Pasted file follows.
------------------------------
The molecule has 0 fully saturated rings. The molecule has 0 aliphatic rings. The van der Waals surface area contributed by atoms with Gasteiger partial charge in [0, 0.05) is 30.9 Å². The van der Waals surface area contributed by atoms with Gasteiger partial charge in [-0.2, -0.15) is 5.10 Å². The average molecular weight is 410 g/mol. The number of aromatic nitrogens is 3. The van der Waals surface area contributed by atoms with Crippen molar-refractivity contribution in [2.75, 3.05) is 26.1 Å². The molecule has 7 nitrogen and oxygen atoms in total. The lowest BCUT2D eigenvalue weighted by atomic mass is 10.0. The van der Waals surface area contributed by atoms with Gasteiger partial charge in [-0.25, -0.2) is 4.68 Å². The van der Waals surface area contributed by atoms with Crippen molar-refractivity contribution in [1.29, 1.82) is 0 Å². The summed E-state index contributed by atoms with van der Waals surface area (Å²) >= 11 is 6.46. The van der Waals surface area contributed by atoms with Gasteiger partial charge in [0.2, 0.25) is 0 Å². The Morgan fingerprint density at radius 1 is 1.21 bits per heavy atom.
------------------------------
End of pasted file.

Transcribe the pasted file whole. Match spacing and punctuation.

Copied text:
The molecule has 0 fully saturated rings. The molecule has 0 aliphatic rings. The van der Waals surface area contributed by atoms with Gasteiger partial charge in [0, 0.05) is 30.9 Å². The van der Waals surface area contributed by atoms with Gasteiger partial charge in [-0.2, -0.15) is 5.10 Å². The average molecular weight is 410 g/mol. The number of aromatic nitrogens is 3. The van der Waals surface area contributed by atoms with Crippen molar-refractivity contribution in [2.75, 3.05) is 26.1 Å². The molecule has 7 nitrogen and oxygen atoms in total. The lowest BCUT2D eigenvalue weighted by atomic mass is 10.0. The van der Waals surface area contributed by atoms with Gasteiger partial charge in [-0.25, -0.2) is 4.68 Å². The van der Waals surface area contributed by atoms with Crippen molar-refractivity contribution in [1.29, 1.82) is 0 Å². The summed E-state index contributed by atoms with van der Waals surface area (Å²) >= 11 is 6.46. The van der Waals surface area contributed by atoms with Gasteiger partial charge in [0.2, 0.25) is 0 Å². The Morgan fingerprint density at radius 1 is 1.21 bits per heavy atom.